Saturday, November 7, 2009

Slogging through the Muck, and a new painting is born

This is a field sketch (6"x8" oil on canvas board) of the larger piece I am working on now. I love the rusted tin, the cracks in the walls, and the patina on the limestone. Good stuff. I used the sketch as a model for the larger piece, as far as proportions go, which I am not sure is always such a good idea... There were some discrepancies, which I found when I took the larger piece to work on location (hurray for the french easel!). Had to change the roof line and some others a bit. I prefer to work wet on wet, but things dry faster here than in Washington... I wasn't sure of what to think of today's work, but by the time I got back to the studio, I was feeling better about my progress. I'll post more pics later.



My mind has been a terrible mess for the past few weeks(take a look in the back of my car, and you will see what my noggin innerts looked like). But here is what I have gathered from looking back on similar experiences:

Chaos ensues just before I have a breakthrough of some sort.

Whether the breakthrough is personal or related to my work- it always has the same effect. (...but then, "personal" and "my work" kind of go hand-in-hand, don't they?) This happens often, it is cyclical. I happily paint for a while and then all of a sudden it feels like my creativity has dried up. I stew on it for a bit, until the ideas and methods begin to boil and the next thing I know I am sailing through another fresh season of painting bliss!

An example of the method in my madness: My paintings generally looks shoddy right up until the last few touches are placed. Especially the cloud paintings- they are this huge jumble of oddly shaped color masses, not quite connecting, certainly not related, and as the final brushstroke go down -BOOM! we have clouds.

I feel like I have been in a funk for a little while and I realized today that part of my problem was just not letting each painting be what it was going to be. I have had the most success with a painting when I sit back and watch it develop. No expectations. No forcing it to unfold before it is ready. That can be frustrating. Its like getting to know people. I find it difficult sometimes to step back and let things happen at their own pace. Sometimes both people and paintings have to be allowed to unfold at their own pace. The outcome can be uncertain, but more often than not well worth the wait (some of my friendships have taken over a decade to ripen, but oh how sweet they are! Love-em.). Egad! Imagine working on the same painting for a decade plus! Ccchhhkk! The thought is bitter in my throat.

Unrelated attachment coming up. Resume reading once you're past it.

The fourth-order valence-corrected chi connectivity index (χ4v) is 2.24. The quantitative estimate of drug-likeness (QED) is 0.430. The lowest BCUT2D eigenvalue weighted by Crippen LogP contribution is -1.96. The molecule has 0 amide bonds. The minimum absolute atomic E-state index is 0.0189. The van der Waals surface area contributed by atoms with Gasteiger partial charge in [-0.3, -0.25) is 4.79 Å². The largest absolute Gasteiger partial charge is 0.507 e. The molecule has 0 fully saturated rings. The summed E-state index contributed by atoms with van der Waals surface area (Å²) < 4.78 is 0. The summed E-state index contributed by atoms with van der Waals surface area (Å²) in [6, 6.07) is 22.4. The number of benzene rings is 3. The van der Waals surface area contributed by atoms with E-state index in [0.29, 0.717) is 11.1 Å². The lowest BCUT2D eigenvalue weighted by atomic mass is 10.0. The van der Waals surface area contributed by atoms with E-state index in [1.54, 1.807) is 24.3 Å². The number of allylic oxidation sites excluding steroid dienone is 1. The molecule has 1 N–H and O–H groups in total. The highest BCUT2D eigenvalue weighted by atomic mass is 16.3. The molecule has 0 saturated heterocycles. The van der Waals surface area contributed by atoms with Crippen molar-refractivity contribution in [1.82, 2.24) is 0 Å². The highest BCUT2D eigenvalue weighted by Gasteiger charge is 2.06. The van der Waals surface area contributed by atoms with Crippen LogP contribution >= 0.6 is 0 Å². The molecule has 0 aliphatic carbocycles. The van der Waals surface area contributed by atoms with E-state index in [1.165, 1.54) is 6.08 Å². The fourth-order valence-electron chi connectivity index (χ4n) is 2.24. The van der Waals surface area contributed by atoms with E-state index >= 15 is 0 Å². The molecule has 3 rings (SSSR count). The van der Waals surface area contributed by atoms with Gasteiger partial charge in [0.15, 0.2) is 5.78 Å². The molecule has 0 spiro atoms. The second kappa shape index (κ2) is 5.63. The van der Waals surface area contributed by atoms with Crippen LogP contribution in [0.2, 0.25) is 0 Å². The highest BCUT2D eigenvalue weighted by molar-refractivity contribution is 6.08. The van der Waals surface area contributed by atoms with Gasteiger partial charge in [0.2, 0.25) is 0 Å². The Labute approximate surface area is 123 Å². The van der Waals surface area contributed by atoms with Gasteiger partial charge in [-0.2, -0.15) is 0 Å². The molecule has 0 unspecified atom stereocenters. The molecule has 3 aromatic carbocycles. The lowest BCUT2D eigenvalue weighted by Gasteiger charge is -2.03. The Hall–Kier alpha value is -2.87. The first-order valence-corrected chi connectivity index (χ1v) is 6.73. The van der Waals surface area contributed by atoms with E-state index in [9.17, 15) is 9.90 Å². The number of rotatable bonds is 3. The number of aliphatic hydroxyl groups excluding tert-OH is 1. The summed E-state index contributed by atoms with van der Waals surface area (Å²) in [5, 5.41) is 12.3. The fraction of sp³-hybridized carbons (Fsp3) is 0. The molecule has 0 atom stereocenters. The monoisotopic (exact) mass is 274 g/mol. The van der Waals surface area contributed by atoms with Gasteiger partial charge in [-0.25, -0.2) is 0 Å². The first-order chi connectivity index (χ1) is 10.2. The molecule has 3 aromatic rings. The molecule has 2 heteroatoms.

Summing up! It is all about letting go of the outcome. All I can do is know what I want and let it happen. (Now if I can just remember that when I get into the studio tomorrow morning... I need fifty sticky notes and a sharpie- STAT!!!)

Oh! My ad is out in Fine Art Connoisseur for November and December- check it out! I love it. Lee, you might recognize the painting...

9 comments:

Marian Fortunati said...

First... I like your study and can't wait to see the larger piece and how you've changed it... or not...

Second... my oh my but your thoughts echo mine and I suspect so many of the rest of ours... Just finished a book called "Art and Courage" by John Paul Thornton... You might enjoy it.... I believe it will be out through Amazon and Barnes and Noble soon.

Last... How do you do an ad on FASO... what made you decide to do it and will you please share the good stuff that happens as a result with us????

Sara Winters said...

I really like the subject of the sketch as well, and should have the larger one finished soon. Oooo! the excitement!

Funny how I think sometimes I am the only one going through the stuff I am going through at the time. Is Art and Courage a sequel to Art and Fear? I'll definitely be checking that one out! Thanks for the tip.

I advertised with FAC. I emailed asking for a quote and the lovely Ms. Allison Googled my work, gave me a call back, and got me set up. I'm sure if you want to advertise with FASO, they would have something on their website about it. Or you could check with Clint Watson on FaceBook. He would know.

Honestly, I plan on making advertising a continuous part of building my career, and what better way to get my name out there than to advertise with a respectable magazine!

Caio Fernandes said...

you have a lovely work Sara !!!
it was really nice to meet your blog today !!!
see you !!

Annie said...

Just to let you know, I love your painting and I've given you a 'Your blog is over the top' award! Unfortunately you can't collect it as I couldnt copy and paste it into my blog - but I've given you a link anyway :)

Linda said...

Beautiful work always an inspiration. Linda:)

becky joy said...

I like the quality of your work. The looseness with the underpainting showing through and the colors. I love those old buildings with character. Beautiful job.

Karen Hargett said...

Where are you? Miss your blog posts - hope you are doing OK.

Rick Nilson said...

You always have some new cutting edge thing going on. sometimes 2. sometimes more. Great stuff. Ahhh. good times.

Suzanne Morris A Painter's blog said...

Saw your ad in fine art connoiuseur.LOVED the painting and came looking for you and other work. I am an artist in VA and NC and I loved the colors you used in the water. Really neat!!!!